Largest Venture Capital Funding By African Male and Female Led Fintech Startups In 2022
Only 3% of the $1.7 billion of funding that has been raised in Africa went to female founded fintech startups, while 76% of that number went to male-led startups.
Fara Ashiru Jituboh, Jessica Anuna, and Olugbenga Agboola are some of the founders of companies that have raised the most money in Africa.
According to Briter's analysis, only 3% of the $1.7 billion of funding that has been raised in Africa went to female founded fintech startups, while 76% of that number went to male-led startups. The gap in funds raised between the male and female CEOs could be attributed to the fact that there aren't many women in the finance and technology business space.
Over the last few years, female startups in Africa have improved their fundraising potential growing at an exponential rate annually. The largest fund raised by a female (CEO of Okra) in the fintech industry was $3.5 million, however, funds received by their male counterpart leaves a wide funding gap between both gender with Flutterwave leading the race with $150 million.
In order to secure investment, companies have to go through different fundraising rounds to enable investors evaluate the worth of these companies in order to determine the perfect amount to be invested. These rounds are referred to as Series A, B, and C. Series A financing refers to an investment in a privately held start-up company after it has shown progress in building its business model and demonstrates the potential to grow and generate revenue. It often refers to the first round of venture money a firm raises after seed and angel investors (Investopedia).
Series B financing is the second round of funding for a business through investment, including private equity investors and venture capitalists. Successive rounds of financing a business are consecutively termed Series A, Series B, and Series C financing. The Series B round generally takes place when the company has accomplished certain milestones in developing its business and is past the initial startup stage. In Series C round, investors inject capital into successful businesses, in an effort to receive more than double that amount back. Series C funding is focused on scaling the company, growing as quickly and as successfully as possible.
Okra, Klasha, and Ejara lead the Pack of Funds Raised by A Female-Led Company
Okra is a Nigerian-based fintech company founded in 2019 by Fara Ashiru Jituboh and David Peterside with the premise of creating a secure portal and process to exchange real-time financial information between customers, applications, and banks. Okra has the most investments by a female-led company with $3.5 million raised by U.S.-based Susa Ventures which led the latest tranche of investment. Other investors include TLcom Capital (the sole investor from its $1 million pre-seed round in 2020), newly joined Accenture Ventures, and some angel investors (TechCrunch).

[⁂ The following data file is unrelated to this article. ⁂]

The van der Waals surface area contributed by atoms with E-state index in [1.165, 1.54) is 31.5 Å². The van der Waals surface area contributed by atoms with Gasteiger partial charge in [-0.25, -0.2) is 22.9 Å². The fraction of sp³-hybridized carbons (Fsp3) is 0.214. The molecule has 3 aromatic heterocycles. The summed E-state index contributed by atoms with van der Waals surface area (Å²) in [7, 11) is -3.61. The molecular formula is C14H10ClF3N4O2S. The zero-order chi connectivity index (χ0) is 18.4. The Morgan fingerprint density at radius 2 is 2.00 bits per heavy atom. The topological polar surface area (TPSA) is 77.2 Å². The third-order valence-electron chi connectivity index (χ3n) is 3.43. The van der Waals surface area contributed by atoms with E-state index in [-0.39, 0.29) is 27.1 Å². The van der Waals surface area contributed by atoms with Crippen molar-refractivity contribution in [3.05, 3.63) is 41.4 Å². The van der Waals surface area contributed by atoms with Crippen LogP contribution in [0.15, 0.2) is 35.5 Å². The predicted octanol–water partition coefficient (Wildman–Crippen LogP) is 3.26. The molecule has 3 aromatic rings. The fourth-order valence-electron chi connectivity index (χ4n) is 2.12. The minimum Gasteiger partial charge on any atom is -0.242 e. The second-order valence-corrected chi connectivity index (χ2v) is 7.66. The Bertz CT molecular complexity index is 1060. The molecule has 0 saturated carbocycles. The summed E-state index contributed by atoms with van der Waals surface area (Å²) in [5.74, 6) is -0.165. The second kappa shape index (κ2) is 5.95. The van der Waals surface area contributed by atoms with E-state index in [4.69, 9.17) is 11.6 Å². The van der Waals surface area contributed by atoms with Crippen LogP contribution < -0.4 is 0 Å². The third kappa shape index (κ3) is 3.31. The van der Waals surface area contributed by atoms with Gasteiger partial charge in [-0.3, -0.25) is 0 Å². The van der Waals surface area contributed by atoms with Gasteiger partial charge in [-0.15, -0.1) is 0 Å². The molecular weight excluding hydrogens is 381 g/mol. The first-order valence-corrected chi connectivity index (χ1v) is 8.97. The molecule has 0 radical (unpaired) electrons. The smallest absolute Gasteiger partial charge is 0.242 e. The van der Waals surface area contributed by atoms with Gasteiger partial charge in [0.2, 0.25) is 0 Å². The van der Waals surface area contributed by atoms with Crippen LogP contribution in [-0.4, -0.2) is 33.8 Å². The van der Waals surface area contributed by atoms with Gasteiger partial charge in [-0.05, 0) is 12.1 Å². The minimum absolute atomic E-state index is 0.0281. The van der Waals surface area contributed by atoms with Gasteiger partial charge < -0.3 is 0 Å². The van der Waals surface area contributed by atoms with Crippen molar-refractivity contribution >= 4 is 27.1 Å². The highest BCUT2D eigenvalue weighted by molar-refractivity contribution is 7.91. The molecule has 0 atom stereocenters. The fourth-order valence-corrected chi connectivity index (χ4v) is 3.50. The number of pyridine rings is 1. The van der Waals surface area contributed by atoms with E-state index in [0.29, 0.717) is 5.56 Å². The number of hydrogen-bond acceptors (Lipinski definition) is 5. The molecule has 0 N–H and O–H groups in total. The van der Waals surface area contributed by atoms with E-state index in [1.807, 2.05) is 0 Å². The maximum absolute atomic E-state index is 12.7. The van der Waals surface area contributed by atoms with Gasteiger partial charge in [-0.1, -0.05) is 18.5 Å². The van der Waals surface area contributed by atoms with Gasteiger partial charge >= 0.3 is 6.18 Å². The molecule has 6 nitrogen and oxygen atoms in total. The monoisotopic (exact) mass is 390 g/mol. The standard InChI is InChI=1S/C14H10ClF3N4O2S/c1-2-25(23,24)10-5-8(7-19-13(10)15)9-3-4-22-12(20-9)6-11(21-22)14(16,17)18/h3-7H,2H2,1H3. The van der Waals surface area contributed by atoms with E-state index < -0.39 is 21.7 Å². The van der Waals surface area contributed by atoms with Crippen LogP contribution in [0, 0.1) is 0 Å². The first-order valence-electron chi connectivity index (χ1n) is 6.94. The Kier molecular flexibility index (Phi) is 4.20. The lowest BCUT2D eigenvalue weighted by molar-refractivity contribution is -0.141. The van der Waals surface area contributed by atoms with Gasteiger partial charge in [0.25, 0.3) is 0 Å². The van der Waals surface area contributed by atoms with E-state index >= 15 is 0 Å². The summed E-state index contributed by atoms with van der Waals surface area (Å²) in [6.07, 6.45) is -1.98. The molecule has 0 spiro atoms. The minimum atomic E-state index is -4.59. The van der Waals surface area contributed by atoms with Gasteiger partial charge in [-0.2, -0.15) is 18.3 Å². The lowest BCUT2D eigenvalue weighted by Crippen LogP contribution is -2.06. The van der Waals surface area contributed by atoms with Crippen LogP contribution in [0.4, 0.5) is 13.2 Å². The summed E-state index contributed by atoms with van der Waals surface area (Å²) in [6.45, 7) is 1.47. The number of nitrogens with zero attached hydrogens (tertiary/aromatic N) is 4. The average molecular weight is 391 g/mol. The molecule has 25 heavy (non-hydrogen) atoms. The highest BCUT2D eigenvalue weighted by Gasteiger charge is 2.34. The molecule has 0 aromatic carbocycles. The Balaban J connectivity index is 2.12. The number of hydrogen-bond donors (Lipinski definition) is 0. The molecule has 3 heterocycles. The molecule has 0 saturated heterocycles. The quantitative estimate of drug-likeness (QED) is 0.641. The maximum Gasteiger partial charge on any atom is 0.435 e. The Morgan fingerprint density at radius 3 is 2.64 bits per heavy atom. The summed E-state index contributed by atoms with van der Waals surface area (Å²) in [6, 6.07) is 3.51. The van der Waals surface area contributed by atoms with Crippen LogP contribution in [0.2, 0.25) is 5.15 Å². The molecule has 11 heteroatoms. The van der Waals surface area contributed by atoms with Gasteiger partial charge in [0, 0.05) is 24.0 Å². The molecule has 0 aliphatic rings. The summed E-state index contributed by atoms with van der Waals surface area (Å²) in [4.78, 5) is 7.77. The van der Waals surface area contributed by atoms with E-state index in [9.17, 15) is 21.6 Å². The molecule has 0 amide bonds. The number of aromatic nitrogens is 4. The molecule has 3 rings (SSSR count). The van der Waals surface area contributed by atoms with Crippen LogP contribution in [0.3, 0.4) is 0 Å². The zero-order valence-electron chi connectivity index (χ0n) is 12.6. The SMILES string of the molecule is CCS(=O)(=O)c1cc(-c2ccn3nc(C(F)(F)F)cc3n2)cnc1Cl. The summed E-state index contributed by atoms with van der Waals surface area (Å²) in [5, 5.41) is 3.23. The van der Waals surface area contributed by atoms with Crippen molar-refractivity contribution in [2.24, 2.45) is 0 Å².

Klasha is an E-commerce company based in Lagos, Nigeria, and San Francisco, USA established with the intent of building cross-border commerce solutions for African consumers and international businesses wanting to sell in Africa. The company’s mission is to make consumer goods and services online more accessible to customers across Africa. The company was founded by Jessica Anuna when she recognized how quickly China was moving as an economy and understood the opportunities this growth would bring. The company has raised $2.4million funded by 21 investors. Greycroft and Global Ventures are the most recent investors (Crunchbase).
Ejara is an app for Africa and its diasporas to access various investment offers fractional shares, commodities, cryptocurrency, and more. The company has the third most investments by a female. According to the founder Nelly Chatue-Diop, “most people don’t have the safety net called retirement fund and some customers use Ejara for that. There are users, moms in particular, that use the platform to invest in their kids’ college education.” Ejara is funded by 9 investors. Jason Yanowitz and Mercy Corps Ventures are the most recent investors (Crunchbase).
Tomilola Majekodunmi’s Bankly also raised $2 million, while Lami founded by Jihan Abass raised $1.8 million.
Flutterwave, Mtn-Halan, and Interswitch are the Most Funded Male-Led Companies
Flutterwave is one of Nigeria’s biggest fintech companies, which provides technology, infrastructure, and services to enable global merchants, payment service providers, banks, and businesses to build secure and seamless payment solutions for their customers by smoothening the exchange of funds. Flutterwave was founded in 2016 by Olugbenga Agboola and Iyinoluwa Aboyeji. So far this year, Flutterwave has raised $250 million and is being funded by 49 investors. Avenir Growth Capital and B Capital Group are the most recent investors.
MTN- Halan and Interswitch placed second and third as the most funded male-led companies in Africa with $150 million, and $110 million respectively. These two fintech companies, through their companies, are digitising traditional banking and cash-based markets through tech and data-driven solutions.
MFS Africa and Instadeep recorded the fourth and fifth most funded companies this year with $100 million.